Q: Wow, that happened fast! Did you know anything about the company?
A: No. I had no idea that I was getting a chance to work at a legendary firm. Pure luck (and a touch of chutzpa) enabled me to work with great people like Steff Geissbuhler, Tom Geismar, Jim Yestadt, Charles Unger, Chris Calori, and many others. Despite my lowly status as a paste-up and mechanical artist, they were all generous with sharing their time and considerable expertise.
Best of all, I was exposed to the field of corporate branding through their work with clients such as Mobil Oil, Union Pacific, and IBM. It opened my eyes and mind to the role of design as a strategic asset. I had no idea!
Q: So you were off to a strong start. What kept you in the field?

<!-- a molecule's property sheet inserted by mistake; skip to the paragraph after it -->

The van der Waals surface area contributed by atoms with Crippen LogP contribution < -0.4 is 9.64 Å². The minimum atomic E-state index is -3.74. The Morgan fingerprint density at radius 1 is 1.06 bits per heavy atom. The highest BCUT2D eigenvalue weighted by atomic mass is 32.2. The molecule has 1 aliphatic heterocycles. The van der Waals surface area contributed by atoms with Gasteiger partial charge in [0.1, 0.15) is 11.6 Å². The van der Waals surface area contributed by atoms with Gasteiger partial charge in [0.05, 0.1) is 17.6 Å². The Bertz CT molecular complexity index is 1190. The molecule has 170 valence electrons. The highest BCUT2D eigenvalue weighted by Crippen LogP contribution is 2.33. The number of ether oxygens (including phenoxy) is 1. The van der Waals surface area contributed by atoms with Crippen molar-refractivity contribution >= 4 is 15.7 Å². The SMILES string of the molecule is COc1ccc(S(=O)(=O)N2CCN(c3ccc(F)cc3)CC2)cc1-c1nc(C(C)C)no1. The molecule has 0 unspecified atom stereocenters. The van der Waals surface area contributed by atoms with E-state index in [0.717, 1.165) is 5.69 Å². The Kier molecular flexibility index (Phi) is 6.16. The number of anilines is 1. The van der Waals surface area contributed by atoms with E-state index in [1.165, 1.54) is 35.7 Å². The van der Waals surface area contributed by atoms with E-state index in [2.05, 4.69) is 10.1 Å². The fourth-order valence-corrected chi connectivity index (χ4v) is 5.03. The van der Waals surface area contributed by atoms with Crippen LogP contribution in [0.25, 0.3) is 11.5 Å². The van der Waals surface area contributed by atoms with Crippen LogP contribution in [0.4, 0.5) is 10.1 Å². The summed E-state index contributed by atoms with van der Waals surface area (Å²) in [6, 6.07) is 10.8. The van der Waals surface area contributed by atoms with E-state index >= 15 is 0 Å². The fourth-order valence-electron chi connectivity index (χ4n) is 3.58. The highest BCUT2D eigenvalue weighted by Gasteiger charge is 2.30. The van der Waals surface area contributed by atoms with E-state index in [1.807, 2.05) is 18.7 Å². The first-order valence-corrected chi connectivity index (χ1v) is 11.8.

A: After a year I went to work at Siegel & Gale—and stayed for over a decade. While CGA had hooked me on design, Siegel & Gale allowed me to follow my curiosity into every facet of corporate identity, new media, and eventually, branding. I went from paste-up freelancer, to project manager, to designer, to creative director, to managing director, to president of the firm.
It was a privilege to work with people like Don Ervin, Ann Breaznell, Ron Manzke, Ken Cooke, and Alan Siegel, who all fueled and supported my interests. With those colleagues, I got to evolve a small identity company into a global strategic branding firm.
From S&G I went on to become the CEO of Enterprise IG in the Americas and about 8 years ago, founded my own firm, Lucid Brands.
Of course, as a brand consultant, it is the clients that define the quality of your experience. Over time I had the opportunity to lead branding assignments for great American companies like 3M, Caterpillar, American Express, Owens-Illinois, and Harley Davidson, as well as overseas firms such as National Australia Bank, Schlumberger, and Caja España.